“Loom-shaped clothing is apparel made from separate pieces which are shaped as they are woven. Most often these pieces are rectangles or squares. There is no cutting involved, except to separate the pieces after they have been removed from the loom and processed. It is the manner in which the pieces are folded and assembled which forms them into a comfortable garment.
Needless to say, a loom-shaped garment will not be comfortable if it is not the correct size. We mature into different proportions and shapes. Before dressing the loom, it is important to know the finished measurements of the assembled garment. These measurements may be taken from an existing blouse or jacket which fits the weaver’s prospective wearer. These are the measurements you need when figuring shrinkage percentages for your warp and weft fibers, plus a general seam allowance of ¼” (.64cm).
True measurements can only be known through sampling. If the knowledge is already at hand for the weaver, that is to say when the warp-wise and weft-wise shrinkages obtained in that particular weaver’s washer and dryer, using the same fiber(s), obviously a sample need not be made. However, anytime a new fiber is to be woven, a sample should be made and processed to determine both width and length shrinkage percentages. The finished web must be processed the same as the sample. Because hot water and dryer temperatures vary from household to household, the woven sample should be processed with the same laundry equipment used to finish the final garment web.
The happy side to sampling is keeping records which can be referred to for future projects. For example only, if previously you dressed 2/8 shetland at 12 ends per inch, soaked in hot water for 10 minutes, agitated for 6 minutes, rinsed cold, dried 5 minutes on perma-press, resulting in 30% weft shrinkage and 12% warp shrinkage, you wouldn’t have to make another sample to attain a like fabric unless you changed laundry equipment or purchased a new hot water heater. The sample should be attached to the record sheet.
Key points to consider for comfort are:
(1) generally a woven neck depth of 3″ (7.62cm) is sufficient, and gussets woven of the same fiber allow for a comfortable fitted neck. Generally a gusset which measures 5½” x 5″ (14cm x 12.7cm) will fit into the neck and its placement adjusted until the neck feels comfortable.
(2) if appropriate for a particular loom-shaped pattern, the armhole opening at back should be about 2″ (5.08cm) longer than the front armhole opening. This can alleviate that distressing, disappointing event of having a jacket or blouse hike up in back.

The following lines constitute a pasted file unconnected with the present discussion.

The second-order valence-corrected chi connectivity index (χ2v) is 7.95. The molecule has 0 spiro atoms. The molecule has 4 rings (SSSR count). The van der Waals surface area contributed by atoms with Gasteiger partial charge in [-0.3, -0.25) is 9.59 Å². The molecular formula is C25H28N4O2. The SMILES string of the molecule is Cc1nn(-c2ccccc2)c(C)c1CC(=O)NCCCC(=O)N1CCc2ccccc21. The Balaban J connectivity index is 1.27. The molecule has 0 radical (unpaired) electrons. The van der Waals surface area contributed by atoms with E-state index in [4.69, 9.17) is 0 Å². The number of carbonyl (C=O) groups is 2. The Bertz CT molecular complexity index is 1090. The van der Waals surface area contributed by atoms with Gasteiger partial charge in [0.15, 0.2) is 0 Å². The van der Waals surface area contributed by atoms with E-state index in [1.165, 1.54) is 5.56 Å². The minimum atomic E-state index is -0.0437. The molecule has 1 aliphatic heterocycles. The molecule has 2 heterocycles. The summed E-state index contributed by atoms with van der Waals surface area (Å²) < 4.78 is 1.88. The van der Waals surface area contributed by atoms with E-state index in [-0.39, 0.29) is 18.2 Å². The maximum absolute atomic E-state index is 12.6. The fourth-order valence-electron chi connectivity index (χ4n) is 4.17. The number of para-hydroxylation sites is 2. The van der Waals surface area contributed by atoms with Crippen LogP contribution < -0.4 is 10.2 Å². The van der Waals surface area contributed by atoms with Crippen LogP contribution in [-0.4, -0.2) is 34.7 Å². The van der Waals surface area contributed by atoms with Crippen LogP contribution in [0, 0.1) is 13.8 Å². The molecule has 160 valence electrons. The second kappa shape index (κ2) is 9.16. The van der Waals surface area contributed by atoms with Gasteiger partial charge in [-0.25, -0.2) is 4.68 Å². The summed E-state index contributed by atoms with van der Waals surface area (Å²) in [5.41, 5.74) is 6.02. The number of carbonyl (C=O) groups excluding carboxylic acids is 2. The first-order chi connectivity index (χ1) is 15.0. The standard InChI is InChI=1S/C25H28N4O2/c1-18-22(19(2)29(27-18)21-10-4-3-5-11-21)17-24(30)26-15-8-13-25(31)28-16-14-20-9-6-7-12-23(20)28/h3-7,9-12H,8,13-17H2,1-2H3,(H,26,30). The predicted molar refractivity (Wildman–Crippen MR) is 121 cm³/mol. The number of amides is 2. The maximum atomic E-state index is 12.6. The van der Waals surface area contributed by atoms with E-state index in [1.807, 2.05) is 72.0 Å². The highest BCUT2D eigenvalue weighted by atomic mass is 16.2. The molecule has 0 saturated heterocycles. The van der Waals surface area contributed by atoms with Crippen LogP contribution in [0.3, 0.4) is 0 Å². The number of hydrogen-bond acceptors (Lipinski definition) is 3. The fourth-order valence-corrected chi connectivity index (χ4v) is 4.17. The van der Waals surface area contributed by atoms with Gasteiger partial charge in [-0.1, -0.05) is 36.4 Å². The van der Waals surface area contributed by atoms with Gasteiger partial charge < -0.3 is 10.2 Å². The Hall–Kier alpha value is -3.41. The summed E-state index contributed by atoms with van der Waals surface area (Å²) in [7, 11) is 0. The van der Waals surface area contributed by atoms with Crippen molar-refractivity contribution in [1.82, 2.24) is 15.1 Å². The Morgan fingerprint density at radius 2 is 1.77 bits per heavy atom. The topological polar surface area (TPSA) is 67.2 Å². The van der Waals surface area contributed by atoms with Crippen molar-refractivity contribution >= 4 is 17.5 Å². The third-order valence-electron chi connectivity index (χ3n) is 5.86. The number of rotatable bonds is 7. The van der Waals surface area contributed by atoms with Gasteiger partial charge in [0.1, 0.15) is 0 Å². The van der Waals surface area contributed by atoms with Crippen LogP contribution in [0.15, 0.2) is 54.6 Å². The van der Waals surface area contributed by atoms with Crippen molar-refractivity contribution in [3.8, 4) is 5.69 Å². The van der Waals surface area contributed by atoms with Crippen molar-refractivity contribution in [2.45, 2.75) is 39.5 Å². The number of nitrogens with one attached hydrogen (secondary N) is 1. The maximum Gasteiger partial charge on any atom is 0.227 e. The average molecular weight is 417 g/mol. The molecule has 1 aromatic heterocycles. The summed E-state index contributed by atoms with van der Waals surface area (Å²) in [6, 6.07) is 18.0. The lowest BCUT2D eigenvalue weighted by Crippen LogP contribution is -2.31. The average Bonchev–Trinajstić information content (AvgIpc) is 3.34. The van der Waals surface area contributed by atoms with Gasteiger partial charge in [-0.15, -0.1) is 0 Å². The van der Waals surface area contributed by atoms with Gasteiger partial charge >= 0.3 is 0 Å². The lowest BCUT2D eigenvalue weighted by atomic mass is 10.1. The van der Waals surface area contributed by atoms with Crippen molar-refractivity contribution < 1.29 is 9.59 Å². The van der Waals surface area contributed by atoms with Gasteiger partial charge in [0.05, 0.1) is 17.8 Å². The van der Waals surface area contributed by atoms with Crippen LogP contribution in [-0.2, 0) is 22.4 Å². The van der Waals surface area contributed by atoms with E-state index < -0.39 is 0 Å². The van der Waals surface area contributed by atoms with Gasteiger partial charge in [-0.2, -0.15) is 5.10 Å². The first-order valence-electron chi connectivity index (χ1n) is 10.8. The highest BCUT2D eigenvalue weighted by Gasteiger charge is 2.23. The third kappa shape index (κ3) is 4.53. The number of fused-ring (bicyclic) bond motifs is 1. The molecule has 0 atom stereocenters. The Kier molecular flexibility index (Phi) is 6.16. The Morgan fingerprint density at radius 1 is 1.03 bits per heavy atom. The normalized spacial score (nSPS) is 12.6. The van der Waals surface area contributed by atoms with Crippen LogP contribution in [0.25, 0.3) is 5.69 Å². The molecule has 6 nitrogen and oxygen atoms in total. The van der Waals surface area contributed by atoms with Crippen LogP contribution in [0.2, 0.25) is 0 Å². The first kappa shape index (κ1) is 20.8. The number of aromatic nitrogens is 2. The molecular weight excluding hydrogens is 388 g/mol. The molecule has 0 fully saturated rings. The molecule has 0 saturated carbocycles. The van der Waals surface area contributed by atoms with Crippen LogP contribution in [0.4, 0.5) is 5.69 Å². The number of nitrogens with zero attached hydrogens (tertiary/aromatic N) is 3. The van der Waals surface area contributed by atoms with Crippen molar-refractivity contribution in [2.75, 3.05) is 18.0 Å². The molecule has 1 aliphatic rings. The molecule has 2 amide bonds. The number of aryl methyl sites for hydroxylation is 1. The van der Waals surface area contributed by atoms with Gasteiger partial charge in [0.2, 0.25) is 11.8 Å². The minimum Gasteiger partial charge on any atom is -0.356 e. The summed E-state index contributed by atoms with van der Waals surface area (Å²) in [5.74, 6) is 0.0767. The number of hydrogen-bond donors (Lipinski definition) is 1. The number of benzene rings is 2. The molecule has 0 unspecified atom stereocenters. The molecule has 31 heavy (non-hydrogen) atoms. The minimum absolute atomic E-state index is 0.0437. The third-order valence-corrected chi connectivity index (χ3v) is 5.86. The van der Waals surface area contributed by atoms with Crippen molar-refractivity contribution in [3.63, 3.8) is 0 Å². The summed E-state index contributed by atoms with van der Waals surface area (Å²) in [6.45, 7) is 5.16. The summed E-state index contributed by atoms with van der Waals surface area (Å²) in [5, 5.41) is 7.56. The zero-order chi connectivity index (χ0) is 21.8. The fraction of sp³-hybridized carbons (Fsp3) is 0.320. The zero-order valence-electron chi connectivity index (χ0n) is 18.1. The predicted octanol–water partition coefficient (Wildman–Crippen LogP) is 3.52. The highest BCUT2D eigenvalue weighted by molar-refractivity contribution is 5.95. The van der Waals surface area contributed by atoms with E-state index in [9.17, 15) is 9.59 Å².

For a successful blue print to make a fashionable garment, some goals to work toward are….(1) Keep it Simple, (2) Contrast, (3) Dominance and (4) Embellishment.
Good design is simple design, brought about using the elements of hue, value, shape, line and texture. While that sounds like a lot of elements, when they are choreographed into a single garment one cannot help but have a smashing garment.
is needed to relieve monotony and is the spark which holds the style together. Contrast can be achieved within the web and with embellishments as a final application.
Dominance, or Repetition:
Obtained in several ways, such as repeating identical or closely similar colors with different textures. Dominance is most easily recognized in any art form with the repetition of any texture, hue, value (degree of lightness or darkness), line or shape. Generally, lighter tones are perceived as less formal and darker tones appear more elegant, conservative and formal. The addition of iridescent fibers to lighter or darker colors appear to make them appear more formal. Last, but by no means least, stylish loom-shaped clothing is assured when one takes the extra time to add that “finishing touch that means so much” in assembling and embellishing; these are tasks done at leisure in the evening when dishes are done and it is time to kick back.
(c)2000, Gloria Vaughn Hann
Copyrighted. The author has written a book titled A Weaver’s Pattern Book of Loom Shaped Clothing.
Loom Shaped Clothing
THE ANWG website includes a diagram of how loom-shaped clothing is designed.
The Key to Weaving: A Textbook of Hand Weaving for the Beginning Weaver
The Weaver’s Companion (The Companion Series)
Learning to Weave
The Big Book of Weaving: Handweaving in the Swedish Tradition: Techniques, Patterns, Designs and Materials
The Handweaver’s Pattern Directory
A Weaver’s Book of 8-Shaft Patterns: From the Friends of Handwoven
Krokbragd: How to Design & Weave
Doubleweave: On Four to Eight Shafts
Double Weave: Theory and Practice<
Magic of Doubleweave: The Best of Weaver’s (Best of Weaver’s series)
Weaving In the Arts: Widening the Learning Circle
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